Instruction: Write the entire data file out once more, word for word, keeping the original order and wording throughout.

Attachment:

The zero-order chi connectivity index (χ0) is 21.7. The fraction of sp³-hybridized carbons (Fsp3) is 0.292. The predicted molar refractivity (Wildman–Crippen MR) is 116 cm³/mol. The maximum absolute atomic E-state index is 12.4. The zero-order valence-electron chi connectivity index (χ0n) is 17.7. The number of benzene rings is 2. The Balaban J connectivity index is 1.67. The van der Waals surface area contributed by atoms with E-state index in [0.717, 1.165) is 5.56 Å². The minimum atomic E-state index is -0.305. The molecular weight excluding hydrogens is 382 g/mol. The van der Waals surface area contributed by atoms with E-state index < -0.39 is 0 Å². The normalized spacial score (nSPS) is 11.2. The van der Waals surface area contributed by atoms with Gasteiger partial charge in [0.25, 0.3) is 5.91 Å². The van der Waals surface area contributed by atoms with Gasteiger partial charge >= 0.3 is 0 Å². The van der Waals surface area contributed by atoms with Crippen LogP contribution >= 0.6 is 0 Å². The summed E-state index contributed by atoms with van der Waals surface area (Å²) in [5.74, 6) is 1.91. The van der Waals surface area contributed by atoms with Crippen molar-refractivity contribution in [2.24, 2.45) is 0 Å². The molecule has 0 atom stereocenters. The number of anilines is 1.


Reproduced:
The zero-order chi connectivity index (χ0) is 21.7. The fraction of sp³-hybridized carbons (Fsp3) is 0.292. The predicted molar refractivity (Wildman–Crippen MR) is 116 cm³/mol. The maximum absolute atomic E-state index is 12.4. The zero-order valence-electron chi connectivity index (χ0n) is 17.7. The number of benzene rings is 2. The Balaban J connectivity index is 1.67. The van der Waals surface area contributed by atoms with E-state index in [0.717, 1.165) is 5.56 Å². The minimum atomic E-state index is -0.305. The molecular weight excluding hydrogens is 382 g/mol. The van der Waals surface area contributed by atoms with E-state index < -0.39 is 0 Å². The normalized spacial score (nSPS) is 11.2. The van der Waals surface area contributed by atoms with Gasteiger partial charge in [0.25, 0.3) is 5.91 Å². The van der Waals surface area contributed by atoms with Gasteiger partial charge >= 0.3 is 0 Å². The van der Waals surface area contributed by atoms with Crippen LogP contribution >= 0.6 is 0 Å². The summed E-state index contributed by atoms with van der Waals surface area (Å²) in [5.74, 6) is 1.91. The van der Waals surface area contributed by atoms with Crippen molar-refractivity contribution in [2.24, 2.45) is 0 Å². The molecule has 0 atom stereocenters. The number of anilines is 1.